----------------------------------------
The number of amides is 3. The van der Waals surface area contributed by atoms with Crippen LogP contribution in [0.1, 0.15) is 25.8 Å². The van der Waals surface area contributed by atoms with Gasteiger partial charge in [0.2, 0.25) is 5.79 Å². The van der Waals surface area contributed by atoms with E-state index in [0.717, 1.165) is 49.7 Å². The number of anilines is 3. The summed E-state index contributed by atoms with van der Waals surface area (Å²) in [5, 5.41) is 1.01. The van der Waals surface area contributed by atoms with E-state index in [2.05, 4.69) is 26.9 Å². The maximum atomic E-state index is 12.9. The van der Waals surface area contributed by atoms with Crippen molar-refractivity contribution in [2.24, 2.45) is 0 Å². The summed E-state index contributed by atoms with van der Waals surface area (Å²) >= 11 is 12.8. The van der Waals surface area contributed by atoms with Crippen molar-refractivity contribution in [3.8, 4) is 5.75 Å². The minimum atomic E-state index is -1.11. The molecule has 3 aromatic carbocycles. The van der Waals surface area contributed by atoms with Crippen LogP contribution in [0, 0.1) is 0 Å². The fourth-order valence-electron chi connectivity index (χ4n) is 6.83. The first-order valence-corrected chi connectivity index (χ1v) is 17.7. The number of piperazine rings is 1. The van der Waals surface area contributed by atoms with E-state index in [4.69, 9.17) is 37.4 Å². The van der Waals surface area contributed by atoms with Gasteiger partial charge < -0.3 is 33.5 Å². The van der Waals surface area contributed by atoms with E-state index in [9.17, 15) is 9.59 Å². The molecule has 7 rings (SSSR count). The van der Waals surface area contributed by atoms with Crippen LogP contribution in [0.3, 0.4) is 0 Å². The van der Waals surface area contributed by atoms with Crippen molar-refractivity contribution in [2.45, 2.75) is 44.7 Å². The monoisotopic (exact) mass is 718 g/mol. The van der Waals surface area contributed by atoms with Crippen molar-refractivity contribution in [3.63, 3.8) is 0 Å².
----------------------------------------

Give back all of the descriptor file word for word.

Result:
The number of amides is 3. The van der Waals surface area contributed by atoms with Crippen LogP contribution in [0.1, 0.15) is 25.8 Å². The van der Waals surface area contributed by atoms with Gasteiger partial charge in [0.2, 0.25) is 5.79 Å². The van der Waals surface area contributed by atoms with E-state index in [0.717, 1.165) is 49.7 Å². The number of anilines is 3. The summed E-state index contributed by atoms with van der Waals surface area (Å²) in [5, 5.41) is 1.01. The van der Waals surface area contributed by atoms with E-state index in [2.05, 4.69) is 26.9 Å². The maximum atomic E-state index is 12.9. The van der Waals surface area contributed by atoms with Crippen molar-refractivity contribution in [2.24, 2.45) is 0 Å². The summed E-state index contributed by atoms with van der Waals surface area (Å²) >= 11 is 12.8. The van der Waals surface area contributed by atoms with Crippen molar-refractivity contribution in [3.8, 4) is 5.75 Å². The minimum atomic E-state index is -1.11. The molecule has 3 aromatic carbocycles. The van der Waals surface area contributed by atoms with Crippen LogP contribution in [0, 0.1) is 0 Å². The fourth-order valence-electron chi connectivity index (χ4n) is 6.83. The first-order valence-corrected chi connectivity index (χ1v) is 17.7. The number of piperazine rings is 1. The van der Waals surface area contributed by atoms with E-state index in [4.69, 9.17) is 37.4 Å². The van der Waals surface area contributed by atoms with Gasteiger partial charge < -0.3 is 33.5 Å². The van der Waals surface area contributed by atoms with E-state index in [9.17, 15) is 9.59 Å². The molecule has 7 rings (SSSR count). The van der Waals surface area contributed by atoms with Crippen LogP contribution in [0.3, 0.4) is 0 Å². The van der Waals surface area contributed by atoms with Crippen molar-refractivity contribution in [2.45, 2.75) is 44.7 Å². The monoisotopic (exact) mass is 718 g/mol. The van der Waals surface area contributed by atoms with Crippen molar-refractivity contribution in [3.63, 3.8) is 0 Å².